The State sought forfeiture of a motorcycle seized pursuant to OCGA 16-13-49
, and appeals from an order releasing the vehicle to one of the co-owners.
The motorcycle was seized pursuant to a drug investigation while it was in the possession of Edward L. Jackson. It is undisputed that the vehicle was co-owned by Edward L. Jackson and Twana Jackson, who were both named as defendants and served with the State's condemnation action filed on September 8, 1989. The State initially alleged in the condemnation action that both defendants knew or should have known that the motorcycle was being used for a criminal purpose and was subject to forfeiture. Edward L. Jackson made no timely response to the condemnation action. Twana Jackson filed a timely sworn answer to the action in which she denied having knowledge that the motorcycle was used for an unlawful purpose, and claimed that, as co-owner of the vehicle, she was entitled to its immediate return.
seeking an order from the trial court condemning the "undivided one-half interest" of Edward L. Jackson in the motorcycle and directing the disposition of the property pursuant to OCGA 16-13-49
. There is nothing in the record to support the State's allegation that Edward L. Jackson's interest as co-owner was a one-half undivided interest. In its request the State admitted that it was unable to show that Twana Jackson participated in any unlawful use of the motorcycle, or had any knowledge that the property was being used for a criminal purpose. After a hearing on the State's request, the trial court entered an order dated July 5, 1990, releasing the motorcycle to Twana Jackson. Held:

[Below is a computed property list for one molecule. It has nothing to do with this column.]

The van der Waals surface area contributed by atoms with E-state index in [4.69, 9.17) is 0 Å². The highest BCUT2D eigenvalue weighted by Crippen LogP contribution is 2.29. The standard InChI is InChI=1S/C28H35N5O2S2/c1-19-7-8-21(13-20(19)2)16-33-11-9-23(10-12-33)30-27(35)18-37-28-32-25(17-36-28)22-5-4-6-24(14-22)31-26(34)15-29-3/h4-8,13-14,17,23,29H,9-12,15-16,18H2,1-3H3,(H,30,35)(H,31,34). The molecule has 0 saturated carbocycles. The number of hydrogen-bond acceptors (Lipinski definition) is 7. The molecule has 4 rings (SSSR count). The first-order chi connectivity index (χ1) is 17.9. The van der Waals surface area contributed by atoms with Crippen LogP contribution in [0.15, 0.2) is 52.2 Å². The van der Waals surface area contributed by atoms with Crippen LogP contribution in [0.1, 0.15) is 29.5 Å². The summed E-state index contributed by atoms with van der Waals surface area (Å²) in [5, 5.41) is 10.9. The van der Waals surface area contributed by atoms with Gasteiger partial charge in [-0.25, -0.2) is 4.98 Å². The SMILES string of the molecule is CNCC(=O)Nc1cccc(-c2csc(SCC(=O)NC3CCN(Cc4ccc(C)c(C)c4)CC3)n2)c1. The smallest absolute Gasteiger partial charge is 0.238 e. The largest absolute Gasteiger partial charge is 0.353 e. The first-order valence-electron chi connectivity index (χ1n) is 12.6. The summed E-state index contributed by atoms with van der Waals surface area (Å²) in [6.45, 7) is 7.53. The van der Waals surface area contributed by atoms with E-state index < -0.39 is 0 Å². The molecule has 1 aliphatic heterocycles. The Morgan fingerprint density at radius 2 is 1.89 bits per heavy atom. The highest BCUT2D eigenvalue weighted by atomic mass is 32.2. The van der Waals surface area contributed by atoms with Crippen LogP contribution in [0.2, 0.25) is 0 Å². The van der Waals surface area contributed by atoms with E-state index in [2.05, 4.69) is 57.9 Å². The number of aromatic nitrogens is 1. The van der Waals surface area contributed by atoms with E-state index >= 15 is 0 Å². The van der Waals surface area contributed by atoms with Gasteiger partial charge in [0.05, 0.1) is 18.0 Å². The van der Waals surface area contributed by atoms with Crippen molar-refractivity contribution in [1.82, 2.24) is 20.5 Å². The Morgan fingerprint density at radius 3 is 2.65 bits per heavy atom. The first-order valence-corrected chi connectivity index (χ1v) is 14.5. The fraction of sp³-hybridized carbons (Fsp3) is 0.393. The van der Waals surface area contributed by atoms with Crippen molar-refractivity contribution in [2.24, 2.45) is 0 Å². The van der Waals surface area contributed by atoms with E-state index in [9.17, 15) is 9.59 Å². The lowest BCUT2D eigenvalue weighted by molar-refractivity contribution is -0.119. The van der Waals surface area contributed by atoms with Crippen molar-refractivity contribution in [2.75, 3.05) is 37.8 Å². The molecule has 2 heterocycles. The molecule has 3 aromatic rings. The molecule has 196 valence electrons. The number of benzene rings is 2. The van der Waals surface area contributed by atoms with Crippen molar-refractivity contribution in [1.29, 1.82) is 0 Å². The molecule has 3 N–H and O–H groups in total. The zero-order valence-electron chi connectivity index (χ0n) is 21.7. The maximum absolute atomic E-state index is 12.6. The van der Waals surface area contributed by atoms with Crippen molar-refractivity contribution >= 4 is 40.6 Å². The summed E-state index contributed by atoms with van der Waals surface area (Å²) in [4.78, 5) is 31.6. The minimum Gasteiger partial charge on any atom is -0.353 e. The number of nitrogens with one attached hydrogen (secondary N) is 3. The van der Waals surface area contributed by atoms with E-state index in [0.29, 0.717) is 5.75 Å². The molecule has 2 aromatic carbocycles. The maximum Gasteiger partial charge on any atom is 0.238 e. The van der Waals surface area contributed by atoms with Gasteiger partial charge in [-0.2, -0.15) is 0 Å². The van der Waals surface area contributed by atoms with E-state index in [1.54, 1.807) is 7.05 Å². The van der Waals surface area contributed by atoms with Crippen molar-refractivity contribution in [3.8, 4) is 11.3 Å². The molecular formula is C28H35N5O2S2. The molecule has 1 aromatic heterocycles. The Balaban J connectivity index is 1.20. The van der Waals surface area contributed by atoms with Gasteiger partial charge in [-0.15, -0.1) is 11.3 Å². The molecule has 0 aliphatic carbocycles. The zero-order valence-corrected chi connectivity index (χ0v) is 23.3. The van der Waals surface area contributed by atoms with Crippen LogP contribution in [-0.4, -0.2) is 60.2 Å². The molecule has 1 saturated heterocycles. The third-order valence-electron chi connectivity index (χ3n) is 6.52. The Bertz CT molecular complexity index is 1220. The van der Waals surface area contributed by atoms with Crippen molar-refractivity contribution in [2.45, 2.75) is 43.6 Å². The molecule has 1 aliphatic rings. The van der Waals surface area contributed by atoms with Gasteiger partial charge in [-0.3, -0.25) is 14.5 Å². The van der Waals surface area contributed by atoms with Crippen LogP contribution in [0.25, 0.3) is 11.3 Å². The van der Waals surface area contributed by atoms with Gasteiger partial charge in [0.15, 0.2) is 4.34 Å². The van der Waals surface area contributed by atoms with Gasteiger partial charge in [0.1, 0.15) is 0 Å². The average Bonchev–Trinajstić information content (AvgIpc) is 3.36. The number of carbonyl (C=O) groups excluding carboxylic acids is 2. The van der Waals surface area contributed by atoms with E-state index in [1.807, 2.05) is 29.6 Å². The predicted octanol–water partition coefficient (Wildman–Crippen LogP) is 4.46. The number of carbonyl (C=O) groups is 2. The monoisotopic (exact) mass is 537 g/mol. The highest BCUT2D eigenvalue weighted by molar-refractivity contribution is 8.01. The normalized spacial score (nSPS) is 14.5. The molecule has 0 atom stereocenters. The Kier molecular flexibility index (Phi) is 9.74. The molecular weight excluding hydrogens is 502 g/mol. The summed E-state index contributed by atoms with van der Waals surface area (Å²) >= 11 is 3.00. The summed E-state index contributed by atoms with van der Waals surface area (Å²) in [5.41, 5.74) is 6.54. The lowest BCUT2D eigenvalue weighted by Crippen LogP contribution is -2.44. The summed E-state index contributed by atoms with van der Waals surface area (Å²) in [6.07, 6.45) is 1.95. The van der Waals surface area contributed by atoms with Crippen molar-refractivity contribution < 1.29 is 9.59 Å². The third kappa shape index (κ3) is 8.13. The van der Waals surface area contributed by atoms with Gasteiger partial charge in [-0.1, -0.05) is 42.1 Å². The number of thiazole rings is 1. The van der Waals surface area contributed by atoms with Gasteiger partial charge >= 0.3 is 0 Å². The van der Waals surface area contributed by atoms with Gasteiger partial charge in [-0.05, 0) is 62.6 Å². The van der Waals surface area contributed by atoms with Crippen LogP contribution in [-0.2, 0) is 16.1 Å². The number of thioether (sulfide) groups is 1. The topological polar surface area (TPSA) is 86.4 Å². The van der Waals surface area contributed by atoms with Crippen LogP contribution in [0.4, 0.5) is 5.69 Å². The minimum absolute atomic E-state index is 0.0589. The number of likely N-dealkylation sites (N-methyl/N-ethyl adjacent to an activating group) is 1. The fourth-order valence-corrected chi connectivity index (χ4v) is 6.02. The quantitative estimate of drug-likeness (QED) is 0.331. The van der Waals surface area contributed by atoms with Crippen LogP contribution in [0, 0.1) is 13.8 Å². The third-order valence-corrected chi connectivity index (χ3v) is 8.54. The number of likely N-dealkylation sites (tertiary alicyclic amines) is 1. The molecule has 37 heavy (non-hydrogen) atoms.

1. This appeal requires that we construe the meaning of the forfeiture statute at OCGA 16-13-49
as it applies to a vehicle with two owners, one of which, as the State concedes, was an innocent owner. The relevant parts of the statute provide that: "(a) The following are subject to forfeitures . . . (4) All conveyances, including aircraft, vehicles, or vessels, which are used, or intended for use, to transport, hold, conceal, or in any manner to facilitate the transportation, for the purpose of sale or receipt, of property described in paragraph (1) or (2) of this subsection, but . . . (B) No conveyance is subject to forfeiture under this Code section by reason of any act or omission established by the owner thereof to have been committed or omitted without his knowledge or consent . . . (C) A forfeiture of a conveyance encumbered by a bona fide security interest is subject to the interest of the secured party if he neither had knowledge of nor consented to the act or omission. . . (e) . . . A copy of the [State's] action [for condemnation of the property subject to forfeiture] shall be served on the owner or lessee, if known. If the owner is known, a copy of the action shall also be served upon any person having a duly recorded security interest in or lien upon that merchandise . . . At the expiration of 30 days after such filing [of the State's condemnation action], if no claimant has appeared to defend the action, the court shall order the disposition of the seized merchandise as provided for in this code section. If the court determines that a claimant defending the action knew or by the exercise of ordinary care should have known that the merchandise was to be used for an unlawful purpose subjecting it to forfeiture under this chapter, the court shall order the disposition of the seized merchandise as provided herein and that claimant shall have no claim upon the merchandise or proceeds from the sale thereof."
Construction of the statute is necessary because it does not explicitly address the forfeiture of co-owned property. In construing a statute a cardinal rule is that the court must first ascertain the legislative intent in enacting the law and then construe the law to implement that intent. Hollowell v. Jove, 247 Ga. 678
, 681 (279 SE2d 430
) (1981). This court has further held that the forfeiture statute must be strictly construed. Lang v. State, 168 Ga. App. 693
, 695 (310 SE2d 276